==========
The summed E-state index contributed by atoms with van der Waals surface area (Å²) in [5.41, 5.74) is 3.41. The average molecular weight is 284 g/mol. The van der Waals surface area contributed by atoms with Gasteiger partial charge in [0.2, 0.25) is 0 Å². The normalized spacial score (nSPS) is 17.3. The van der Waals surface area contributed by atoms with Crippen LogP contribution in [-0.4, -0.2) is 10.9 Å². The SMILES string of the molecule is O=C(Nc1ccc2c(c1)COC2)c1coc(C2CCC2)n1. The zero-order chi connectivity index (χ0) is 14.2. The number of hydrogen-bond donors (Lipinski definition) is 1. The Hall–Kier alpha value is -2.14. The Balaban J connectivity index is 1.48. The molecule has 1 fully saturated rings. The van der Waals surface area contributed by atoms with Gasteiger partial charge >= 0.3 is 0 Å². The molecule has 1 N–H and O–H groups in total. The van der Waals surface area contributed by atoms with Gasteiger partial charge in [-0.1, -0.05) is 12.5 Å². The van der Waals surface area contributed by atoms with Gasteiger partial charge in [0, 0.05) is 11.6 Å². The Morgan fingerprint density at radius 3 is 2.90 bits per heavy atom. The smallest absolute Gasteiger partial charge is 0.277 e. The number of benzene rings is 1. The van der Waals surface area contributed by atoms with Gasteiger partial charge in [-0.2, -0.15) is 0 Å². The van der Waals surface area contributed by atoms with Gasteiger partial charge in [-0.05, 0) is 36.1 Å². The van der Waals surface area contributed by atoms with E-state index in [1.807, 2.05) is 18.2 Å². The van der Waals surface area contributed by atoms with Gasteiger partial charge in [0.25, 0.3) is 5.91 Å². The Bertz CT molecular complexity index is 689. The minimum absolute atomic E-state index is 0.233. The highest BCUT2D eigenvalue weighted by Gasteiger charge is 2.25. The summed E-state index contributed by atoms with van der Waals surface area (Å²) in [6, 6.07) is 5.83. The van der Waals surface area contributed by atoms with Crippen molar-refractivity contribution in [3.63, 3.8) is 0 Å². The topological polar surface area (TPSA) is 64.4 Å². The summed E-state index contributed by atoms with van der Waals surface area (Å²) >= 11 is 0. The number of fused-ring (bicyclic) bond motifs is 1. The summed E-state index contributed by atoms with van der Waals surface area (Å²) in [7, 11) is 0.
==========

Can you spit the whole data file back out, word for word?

The summed E-state index contributed by atoms with van der Waals surface area (Å²) in [5.41, 5.74) is 3.41. The average molecular weight is 284 g/mol. The van der Waals surface area contributed by atoms with Gasteiger partial charge in [0.2, 0.25) is 0 Å². The normalized spacial score (nSPS) is 17.3. The van der Waals surface area contributed by atoms with Crippen LogP contribution in [-0.4, -0.2) is 10.9 Å². The SMILES string of the molecule is O=C(Nc1ccc2c(c1)COC2)c1coc(C2CCC2)n1. The zero-order chi connectivity index (χ0) is 14.2. The number of hydrogen-bond donors (Lipinski definition) is 1. The Hall–Kier alpha value is -2.14. The Balaban J connectivity index is 1.48. The molecule has 1 fully saturated rings. The van der Waals surface area contributed by atoms with Gasteiger partial charge >= 0.3 is 0 Å². The molecule has 1 N–H and O–H groups in total. The van der Waals surface area contributed by atoms with Gasteiger partial charge in [-0.1, -0.05) is 12.5 Å². The van der Waals surface area contributed by atoms with Gasteiger partial charge in [0, 0.05) is 11.6 Å². The Morgan fingerprint density at radius 3 is 2.90 bits per heavy atom. The smallest absolute Gasteiger partial charge is 0.277 e. The number of benzene rings is 1. The van der Waals surface area contributed by atoms with Gasteiger partial charge in [-0.2, -0.15) is 0 Å². The van der Waals surface area contributed by atoms with Gasteiger partial charge in [-0.05, 0) is 36.1 Å². The van der Waals surface area contributed by atoms with E-state index in [1.807, 2.05) is 18.2 Å². The van der Waals surface area contributed by atoms with Gasteiger partial charge in [0.25, 0.3) is 5.91 Å². The Bertz CT molecular complexity index is 689. The minimum absolute atomic E-state index is 0.233. The highest BCUT2D eigenvalue weighted by Gasteiger charge is 2.25. The summed E-state index contributed by atoms with van der Waals surface area (Å²) in [6, 6.07) is 5.83. The van der Waals surface area contributed by atoms with Crippen molar-refractivity contribution in [3.63, 3.8) is 0 Å². The topological polar surface area (TPSA) is 64.4 Å². The summed E-state index contributed by atoms with van der Waals surface area (Å²) >= 11 is 0. The number of fused-ring (bicyclic) bond motifs is 1. The summed E-state index contributed by atoms with van der Waals surface area (Å²) in [7, 11) is 0.